open access

Vol 81, No 4 (2013)
ORIGINAL PAPERS
Submitted: 2013-06-07
Accepted: 2013-06-07
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Identification and analysis of mutations in the katG gene in multidrug-resistant Mycobacterium tuberculosis clinical isolates

Tomasz Jagielski, Magdalena Grzeszczuk, Michał Kamiński, Katarzyna Roeske, Agnieszka Napiórkowska, Radosław Stachowiak, Ewa Augustynowicz-Kopeć, Zofia Zwolska, Jacek Bielecki
Pneumonol Alergol Pol 2013;81(4):298-307.

open access

Vol 81, No 4 (2013)
ORIGINAL PAPERS
Submitted: 2013-06-07
Accepted: 2013-06-07

Abstract

INTRODUCTION: A major role in the development of resistance of Mycobacterium tuberculosis to isoniazid (INH) is attributed to mutations in the katG gene coding for the catalase/peroxidase, an enzyme required for obtaining a pharmacologically active form of the drug. Analysis of mutations in the katG gene in M. tuberculosis strains may contribute to the development of reliable and rapid tests for detection of INH resistance. The aim of the study was to identify and characterize mutations in the katG gene in multidrug-resistant M. tuberculosis clinical isolates.

MATERIAL AND METHODS: The study included 46 strains of M. tuberculosis, recovered from MDR-TB patients in Poland in 2004. Mutations in the katG gene were detected by comparing DNA sequences with the corresponding sequence of a wild-type reference laboratory strain (M. tuberculosis H37Rv). The obtained results were interpreted in the context of MIC values of INH and catalase activity of the strains tested.

RESULTS: A total of 43 (93%) strains contained mutations in the katG gene. The most frequently observed were mutations at codon 315, found in 34 (74%) strains. Mutations at other codons were rare: 4 strains contained mutations at codon 463, 2 at codon 131 and another 2 at codon 234. Mutations at codons 68, 91, 101, 126, 128 and 194 were found in single strains only. Two strains, for which no mutations at codon 315 of the katG gene were identified, had a unique translation termination mutation, which would invariably result in polypeptide truncation leading to the generation of dysfunctional catalase polypeptides. Both these strains presented the highest MIC values for INH (80 and 100 μg/mL) and showed a complete loss of catalase activity. For the remaining 41 strains with katG mutations, the MICs of INH were within the range 0.2–10 μg/mL. Thirty-six (88%) of those strains retained their catalase activity.

CONCLUSIONS: Mutations at codon 315 within the katG gene, depending on their type might be useful for the prediction of INH resistance. Whereas the missense mutations do not affect the catalase activity or the level of INH resistance, the nonsense mutations result in high-level resistance to INH and a total loss of catalase activity.

Abstract

INTRODUCTION: A major role in the development of resistance of Mycobacterium tuberculosis to isoniazid (INH) is attributed to mutations in the katG gene coding for the catalase/peroxidase, an enzyme required for obtaining a pharmacologically active form of the drug. Analysis of mutations in the katG gene in M. tuberculosis strains may contribute to the development of reliable and rapid tests for detection of INH resistance. The aim of the study was to identify and characterize mutations in the katG gene in multidrug-resistant M. tuberculosis clinical isolates.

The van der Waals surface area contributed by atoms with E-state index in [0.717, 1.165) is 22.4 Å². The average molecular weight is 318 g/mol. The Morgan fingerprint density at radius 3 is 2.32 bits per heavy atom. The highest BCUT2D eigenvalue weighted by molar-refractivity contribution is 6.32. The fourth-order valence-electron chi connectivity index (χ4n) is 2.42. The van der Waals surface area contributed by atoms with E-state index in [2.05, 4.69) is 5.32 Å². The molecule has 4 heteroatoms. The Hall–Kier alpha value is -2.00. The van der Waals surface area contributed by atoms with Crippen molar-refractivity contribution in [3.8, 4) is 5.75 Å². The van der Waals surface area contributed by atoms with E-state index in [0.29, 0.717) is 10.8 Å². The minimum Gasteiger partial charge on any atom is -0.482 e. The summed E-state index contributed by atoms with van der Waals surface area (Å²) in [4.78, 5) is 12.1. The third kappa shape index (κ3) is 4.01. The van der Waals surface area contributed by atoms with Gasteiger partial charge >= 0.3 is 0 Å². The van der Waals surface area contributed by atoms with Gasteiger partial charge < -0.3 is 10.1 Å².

MATERIAL AND METHODS: The study included 46 strains of M. tuberculosis, recovered from MDR-TB patients in Poland in 2004. Mutations in the katG gene were detected by comparing DNA sequences with the corresponding sequence of a wild-type reference laboratory strain (M. tuberculosis H37Rv). The obtained results were interpreted in the context of MIC values of INH and catalase activity of the strains tested.

RESULTS: A total of 43 (93%) strains contained mutations in the katG gene. The most frequently observed were mutations at codon 315, found in 34 (74%) strains. Mutations at other codons were rare: 4 strains contained mutations at codon 463, 2 at codon 131 and another 2 at codon 234. Mutations at codons 68, 91, 101, 126, 128 and 194 were found in single strains only. Two strains, for which no mutations at codon 315 of the katG gene were identified, had a unique translation termination mutation, which would invariably result in polypeptide truncation leading to the generation of dysfunctional catalase polypeptides. Both these strains presented the highest MIC values for INH (80 and 100 μg/mL) and showed a complete loss of catalase activity. For the remaining 41 strains with katG mutations, the MICs of INH were within the range 0.2–10 μg/mL. Thirty-six (88%) of those strains retained their catalase activity.

CONCLUSIONS: Mutations at codon 315 within the katG gene, depending on their type might be useful for the prediction of INH resistance. Whereas the missense mutations do not affect the catalase activity or the level of INH resistance, the nonsense mutations result in high-level resistance to INH and a total loss of catalase activity.

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Keywords

sequence analysis, tuberculosis, katG, mutations, Mycobacterium tuberculosis, multidrug resistance

About this article
Title

Identification and analysis of mutations in the katG gene in multidrug-resistant Mycobacterium tuberculosis clinical isolates

Journal

Advances in Respiratory Medicine

Issue

Vol 81, No 4 (2013)

Pages

298-307

Bibliographic record

Pneumonol Alergol Pol 2013;81(4):298-307.

Keywords

sequence analysis
tuberculosis
katG
mutations
Mycobacterium tuberculosis
multidrug resistance

Authors

Tomasz Jagielski
Magdalena Grzeszczuk
Michał Kamiński
Katarzyna Roeske
Agnieszka Napiórkowska
Radosław Stachowiak
Ewa Augustynowicz-Kopeć
Zofia Zwolska
Jacek Bielecki

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